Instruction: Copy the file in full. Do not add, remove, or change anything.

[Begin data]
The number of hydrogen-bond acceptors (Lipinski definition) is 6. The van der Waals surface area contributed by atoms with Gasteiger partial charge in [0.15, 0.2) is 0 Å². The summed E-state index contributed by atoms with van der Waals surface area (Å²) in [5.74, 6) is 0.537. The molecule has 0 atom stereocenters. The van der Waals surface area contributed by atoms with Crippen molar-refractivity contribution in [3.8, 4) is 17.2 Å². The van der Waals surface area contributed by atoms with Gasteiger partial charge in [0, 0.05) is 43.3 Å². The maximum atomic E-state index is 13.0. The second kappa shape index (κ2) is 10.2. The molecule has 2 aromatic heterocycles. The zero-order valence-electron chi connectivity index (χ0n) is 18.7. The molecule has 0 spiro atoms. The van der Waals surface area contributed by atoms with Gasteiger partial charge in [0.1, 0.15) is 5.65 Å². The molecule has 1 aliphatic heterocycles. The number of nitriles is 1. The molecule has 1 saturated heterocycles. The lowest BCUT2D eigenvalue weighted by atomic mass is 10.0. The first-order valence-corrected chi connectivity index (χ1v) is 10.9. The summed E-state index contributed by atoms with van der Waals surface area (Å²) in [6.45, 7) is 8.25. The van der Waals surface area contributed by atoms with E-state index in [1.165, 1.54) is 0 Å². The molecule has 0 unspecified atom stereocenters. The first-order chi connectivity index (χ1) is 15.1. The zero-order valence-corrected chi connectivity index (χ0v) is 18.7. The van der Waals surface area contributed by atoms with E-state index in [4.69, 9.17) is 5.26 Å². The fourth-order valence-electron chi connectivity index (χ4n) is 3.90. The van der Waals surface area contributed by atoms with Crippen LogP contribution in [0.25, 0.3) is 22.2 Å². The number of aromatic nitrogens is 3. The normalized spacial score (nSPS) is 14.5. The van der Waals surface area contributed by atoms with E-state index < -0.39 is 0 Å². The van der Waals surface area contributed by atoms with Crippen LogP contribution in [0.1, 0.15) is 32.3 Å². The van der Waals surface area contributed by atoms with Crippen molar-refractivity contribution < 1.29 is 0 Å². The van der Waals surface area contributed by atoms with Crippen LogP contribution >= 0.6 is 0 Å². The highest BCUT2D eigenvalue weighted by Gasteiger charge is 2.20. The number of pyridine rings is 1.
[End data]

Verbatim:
The number of hydrogen-bond acceptors (Lipinski definition) is 6. The van der Waals surface area contributed by atoms with Gasteiger partial charge in [0.15, 0.2) is 0 Å². The summed E-state index contributed by atoms with van der Waals surface area (Å²) in [5.74, 6) is 0.537. The molecule has 0 atom stereocenters. The van der Waals surface area contributed by atoms with Crippen molar-refractivity contribution in [3.8, 4) is 17.2 Å². The van der Waals surface area contributed by atoms with Gasteiger partial charge in [0, 0.05) is 43.3 Å². The maximum atomic E-state index is 13.0. The second kappa shape index (κ2) is 10.2. The molecule has 2 aromatic heterocycles. The zero-order valence-electron chi connectivity index (χ0n) is 18.7. The molecule has 0 spiro atoms. The van der Waals surface area contributed by atoms with Gasteiger partial charge in [0.1, 0.15) is 5.65 Å². The molecule has 1 aliphatic heterocycles. The number of nitriles is 1. The molecule has 1 saturated heterocycles. The lowest BCUT2D eigenvalue weighted by atomic mass is 10.0. The first-order valence-corrected chi connectivity index (χ1v) is 10.9. The summed E-state index contributed by atoms with van der Waals surface area (Å²) in [6.45, 7) is 8.25. The van der Waals surface area contributed by atoms with E-state index in [1.165, 1.54) is 0 Å². The molecule has 0 unspecified atom stereocenters. The first-order chi connectivity index (χ1) is 15.1. The zero-order valence-corrected chi connectivity index (χ0v) is 18.7. The van der Waals surface area contributed by atoms with E-state index in [4.69, 9.17) is 5.26 Å². The fourth-order valence-electron chi connectivity index (χ4n) is 3.90. The van der Waals surface area contributed by atoms with Crippen LogP contribution in [0.25, 0.3) is 22.2 Å². The number of aromatic nitrogens is 3. The normalized spacial score (nSPS) is 14.5. The van der Waals surface area contributed by atoms with E-state index < -0.39 is 0 Å². The van der Waals surface area contributed by atoms with Crippen LogP contribution in [0.1, 0.15) is 32.3 Å². The van der Waals surface area contributed by atoms with Crippen molar-refractivity contribution < 1.29 is 0 Å². The van der Waals surface area contributed by atoms with Crippen LogP contribution >= 0.6 is 0 Å². The highest BCUT2D eigenvalue weighted by Gasteiger charge is 2.20. The number of pyridine rings is 1.